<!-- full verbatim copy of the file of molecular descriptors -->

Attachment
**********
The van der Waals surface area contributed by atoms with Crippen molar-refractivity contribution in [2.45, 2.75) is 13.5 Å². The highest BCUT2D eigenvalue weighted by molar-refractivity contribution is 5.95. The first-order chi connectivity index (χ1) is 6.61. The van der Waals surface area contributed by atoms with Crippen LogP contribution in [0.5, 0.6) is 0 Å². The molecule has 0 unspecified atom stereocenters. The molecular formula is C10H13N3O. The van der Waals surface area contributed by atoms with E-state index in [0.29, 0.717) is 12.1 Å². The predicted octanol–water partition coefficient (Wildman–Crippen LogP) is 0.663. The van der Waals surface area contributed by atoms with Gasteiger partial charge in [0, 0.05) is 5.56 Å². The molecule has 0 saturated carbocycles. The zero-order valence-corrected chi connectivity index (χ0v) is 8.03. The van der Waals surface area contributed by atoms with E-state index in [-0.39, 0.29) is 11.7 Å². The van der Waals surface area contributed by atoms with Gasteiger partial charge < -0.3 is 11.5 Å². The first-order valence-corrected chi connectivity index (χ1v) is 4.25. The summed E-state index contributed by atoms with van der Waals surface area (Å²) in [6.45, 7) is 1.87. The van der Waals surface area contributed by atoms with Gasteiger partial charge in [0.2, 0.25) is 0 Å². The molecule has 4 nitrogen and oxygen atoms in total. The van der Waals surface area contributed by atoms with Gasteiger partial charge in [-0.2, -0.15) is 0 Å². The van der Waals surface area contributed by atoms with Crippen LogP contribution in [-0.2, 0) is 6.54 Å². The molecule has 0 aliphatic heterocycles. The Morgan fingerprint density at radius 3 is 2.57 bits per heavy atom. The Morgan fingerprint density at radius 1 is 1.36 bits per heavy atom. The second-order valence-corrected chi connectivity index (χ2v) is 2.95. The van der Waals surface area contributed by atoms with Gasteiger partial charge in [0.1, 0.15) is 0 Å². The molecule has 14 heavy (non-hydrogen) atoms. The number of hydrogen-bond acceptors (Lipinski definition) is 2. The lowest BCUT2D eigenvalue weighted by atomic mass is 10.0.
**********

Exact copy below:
The van der Waals surface area contributed by atoms with Crippen molar-refractivity contribution in [2.45, 2.75) is 13.5 Å². The highest BCUT2D eigenvalue weighted by molar-refractivity contribution is 5.95. The first-order chi connectivity index (χ1) is 6.61. The van der Waals surface area contributed by atoms with Crippen LogP contribution in [0.5, 0.6) is 0 Å². The molecule has 0 unspecified atom stereocenters. The molecular formula is C10H13N3O. The van der Waals surface area contributed by atoms with E-state index in [0.29, 0.717) is 12.1 Å². The predicted octanol–water partition coefficient (Wildman–Crippen LogP) is 0.663. The van der Waals surface area contributed by atoms with Gasteiger partial charge in [0, 0.05) is 5.56 Å². The molecule has 0 saturated carbocycles. The zero-order valence-corrected chi connectivity index (χ0v) is 8.03. The van der Waals surface area contributed by atoms with E-state index in [-0.39, 0.29) is 11.7 Å². The van der Waals surface area contributed by atoms with Gasteiger partial charge < -0.3 is 11.5 Å². The first-order valence-corrected chi connectivity index (χ1v) is 4.25. The summed E-state index contributed by atoms with van der Waals surface area (Å²) in [6.45, 7) is 1.87. The van der Waals surface area contributed by atoms with Gasteiger partial charge in [0.2, 0.25) is 0 Å². The molecule has 4 nitrogen and oxygen atoms in total. The van der Waals surface area contributed by atoms with Gasteiger partial charge in [-0.2, -0.15) is 0 Å². The van der Waals surface area contributed by atoms with Crippen LogP contribution in [-0.2, 0) is 6.54 Å². The molecule has 0 aliphatic heterocycles. The Morgan fingerprint density at radius 3 is 2.57 bits per heavy atom. The Morgan fingerprint density at radius 1 is 1.36 bits per heavy atom. The second-order valence-corrected chi connectivity index (χ2v) is 2.95. The van der Waals surface area contributed by atoms with Gasteiger partial charge in [0.1, 0.15) is 0 Å². The molecule has 14 heavy (non-hydrogen) atoms. The number of hydrogen-bond acceptors (Lipinski definition) is 2. The lowest BCUT2D eigenvalue weighted by atomic mass is 10.0.